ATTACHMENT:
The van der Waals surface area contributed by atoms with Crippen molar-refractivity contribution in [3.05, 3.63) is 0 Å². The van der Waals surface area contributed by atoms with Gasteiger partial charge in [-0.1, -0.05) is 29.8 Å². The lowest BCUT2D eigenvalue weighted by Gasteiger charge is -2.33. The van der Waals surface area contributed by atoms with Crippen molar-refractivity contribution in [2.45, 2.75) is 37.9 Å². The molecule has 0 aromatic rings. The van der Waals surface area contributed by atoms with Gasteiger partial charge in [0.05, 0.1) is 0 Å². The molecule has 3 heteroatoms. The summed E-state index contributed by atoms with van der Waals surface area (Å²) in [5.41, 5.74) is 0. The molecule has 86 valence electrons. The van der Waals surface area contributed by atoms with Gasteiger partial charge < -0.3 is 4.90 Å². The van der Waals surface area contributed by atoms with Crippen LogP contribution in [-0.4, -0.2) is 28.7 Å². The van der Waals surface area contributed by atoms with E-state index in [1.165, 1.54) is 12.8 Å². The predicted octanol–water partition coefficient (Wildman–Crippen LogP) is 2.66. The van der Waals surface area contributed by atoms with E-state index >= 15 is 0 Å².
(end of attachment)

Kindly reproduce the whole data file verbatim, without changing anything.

The van der Waals surface area contributed by atoms with Crippen molar-refractivity contribution in [3.05, 3.63) is 0 Å². The van der Waals surface area contributed by atoms with Gasteiger partial charge in [-0.1, -0.05) is 29.8 Å². The lowest BCUT2D eigenvalue weighted by Gasteiger charge is -2.33. The van der Waals surface area contributed by atoms with Crippen molar-refractivity contribution in [2.45, 2.75) is 37.9 Å². The molecule has 0 aromatic rings. The van der Waals surface area contributed by atoms with Gasteiger partial charge in [0.05, 0.1) is 0 Å². The molecule has 3 heteroatoms. The summed E-state index contributed by atoms with van der Waals surface area (Å²) in [5.41, 5.74) is 0. The molecule has 86 valence electrons. The van der Waals surface area contributed by atoms with Gasteiger partial charge < -0.3 is 4.90 Å². The van der Waals surface area contributed by atoms with Crippen LogP contribution in [-0.4, -0.2) is 28.7 Å². The van der Waals surface area contributed by atoms with E-state index in [1.165, 1.54) is 12.8 Å². The predicted octanol–water partition coefficient (Wildman–Crippen LogP) is 2.66. The van der Waals surface area contributed by atoms with E-state index >= 15 is 0 Å².